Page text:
THE COURT: The only question I’ve got is you were aware of this potential testimony and that had been made known to you prior to today?
MR. STIDHAM: Yes, your Honor, but its reliability was certainly an issue.
THE COURT: I’m going to rule that it’s an exception to the hearsay rule, either eight oh three one or two or eight oh three twenty-four.
(JURY RETURNING TO THE COURTROOM)
(RETURN TO OPEN COURT)
CONTINUED REDIRECT EXAMINATION
BY MR. FOGLEMAN:
Q: Miss Byers, directing your attention to the end of February or early part of March of 1993, was there an incident where your child Chris said something about his photograph being taken?
A: Yes, sir. He told us that a man had pulled up in the driveway and had taken a picture of him.
Q: Tell the jury the circumstances about where you had been and that kind of thing.
A: My older child Ryan was home and Chris was playing on the carport. Ryan was upstairs in his bedroom. I needed milk and cigarettes so me and my husband jumped in the car. There’s a little corner grocery that is like two blocks from the house. Chris was busy and playing. We left him playing on the carport, Ryan was in the house upstairs in his bedroom. Ran down to the corner grocery. Got a gallon of milk and two packs of cigarettes and ran right back to the house. We weren’t gone fifteen minutes.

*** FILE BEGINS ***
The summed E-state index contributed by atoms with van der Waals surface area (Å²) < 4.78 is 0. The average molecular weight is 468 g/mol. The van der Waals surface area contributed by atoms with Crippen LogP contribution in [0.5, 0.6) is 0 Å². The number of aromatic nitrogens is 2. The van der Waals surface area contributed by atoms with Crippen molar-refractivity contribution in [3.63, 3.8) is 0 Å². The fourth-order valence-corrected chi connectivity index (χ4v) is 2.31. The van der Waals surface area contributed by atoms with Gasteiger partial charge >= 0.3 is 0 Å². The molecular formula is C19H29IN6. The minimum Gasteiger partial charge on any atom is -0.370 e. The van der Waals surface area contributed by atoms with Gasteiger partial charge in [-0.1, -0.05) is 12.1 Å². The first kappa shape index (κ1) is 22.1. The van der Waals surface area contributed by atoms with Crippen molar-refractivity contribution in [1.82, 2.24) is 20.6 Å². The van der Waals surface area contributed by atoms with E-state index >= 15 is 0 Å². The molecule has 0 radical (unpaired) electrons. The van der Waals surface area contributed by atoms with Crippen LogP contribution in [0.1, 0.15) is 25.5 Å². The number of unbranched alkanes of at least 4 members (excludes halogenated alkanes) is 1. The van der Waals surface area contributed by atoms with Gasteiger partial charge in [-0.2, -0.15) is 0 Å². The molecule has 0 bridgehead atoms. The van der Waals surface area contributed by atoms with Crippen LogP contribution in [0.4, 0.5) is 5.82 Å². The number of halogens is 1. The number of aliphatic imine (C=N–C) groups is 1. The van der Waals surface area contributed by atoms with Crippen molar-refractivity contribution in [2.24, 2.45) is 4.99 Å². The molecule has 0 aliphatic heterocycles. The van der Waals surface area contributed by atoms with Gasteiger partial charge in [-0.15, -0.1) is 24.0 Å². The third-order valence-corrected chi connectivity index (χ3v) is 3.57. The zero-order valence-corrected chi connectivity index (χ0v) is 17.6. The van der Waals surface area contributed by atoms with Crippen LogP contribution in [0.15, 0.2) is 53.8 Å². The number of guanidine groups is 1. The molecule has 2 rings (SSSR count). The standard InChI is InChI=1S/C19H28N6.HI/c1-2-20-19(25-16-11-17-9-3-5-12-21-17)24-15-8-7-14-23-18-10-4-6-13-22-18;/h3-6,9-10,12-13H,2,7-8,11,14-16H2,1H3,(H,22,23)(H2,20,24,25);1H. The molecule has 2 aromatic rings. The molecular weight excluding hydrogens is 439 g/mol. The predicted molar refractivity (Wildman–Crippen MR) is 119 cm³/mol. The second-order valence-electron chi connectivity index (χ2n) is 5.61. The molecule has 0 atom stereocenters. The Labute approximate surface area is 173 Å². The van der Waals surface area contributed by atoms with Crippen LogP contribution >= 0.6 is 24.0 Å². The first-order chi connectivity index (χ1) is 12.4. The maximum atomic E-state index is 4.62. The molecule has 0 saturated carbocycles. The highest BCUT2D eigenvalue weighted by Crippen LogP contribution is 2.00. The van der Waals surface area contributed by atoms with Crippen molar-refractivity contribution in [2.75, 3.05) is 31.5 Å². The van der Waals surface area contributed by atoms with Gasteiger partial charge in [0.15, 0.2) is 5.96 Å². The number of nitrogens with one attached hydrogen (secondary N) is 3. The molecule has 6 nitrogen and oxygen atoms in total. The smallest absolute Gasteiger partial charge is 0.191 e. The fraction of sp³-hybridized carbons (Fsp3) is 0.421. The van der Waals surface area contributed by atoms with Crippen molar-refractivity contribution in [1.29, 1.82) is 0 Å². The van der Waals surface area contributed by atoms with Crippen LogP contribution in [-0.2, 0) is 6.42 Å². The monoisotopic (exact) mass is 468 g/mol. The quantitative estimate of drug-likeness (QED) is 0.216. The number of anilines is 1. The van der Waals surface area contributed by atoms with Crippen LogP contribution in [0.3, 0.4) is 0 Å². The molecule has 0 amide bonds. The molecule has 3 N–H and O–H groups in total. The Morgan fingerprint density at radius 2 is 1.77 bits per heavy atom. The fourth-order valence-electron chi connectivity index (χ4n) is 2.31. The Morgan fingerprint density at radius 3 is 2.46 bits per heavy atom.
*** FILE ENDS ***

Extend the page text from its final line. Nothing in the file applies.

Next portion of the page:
When I came pulling up in the driveway, Chris came running out of the door. He said, “Mommy, there was a man here and he took a picture of me.” I said, “What did the man look like?” He said, “He had on a black coat, black pants, black shoes and a black shirt and he was in a green car.”
Q: Did he say anything about his hair?
A: He said he had black hair.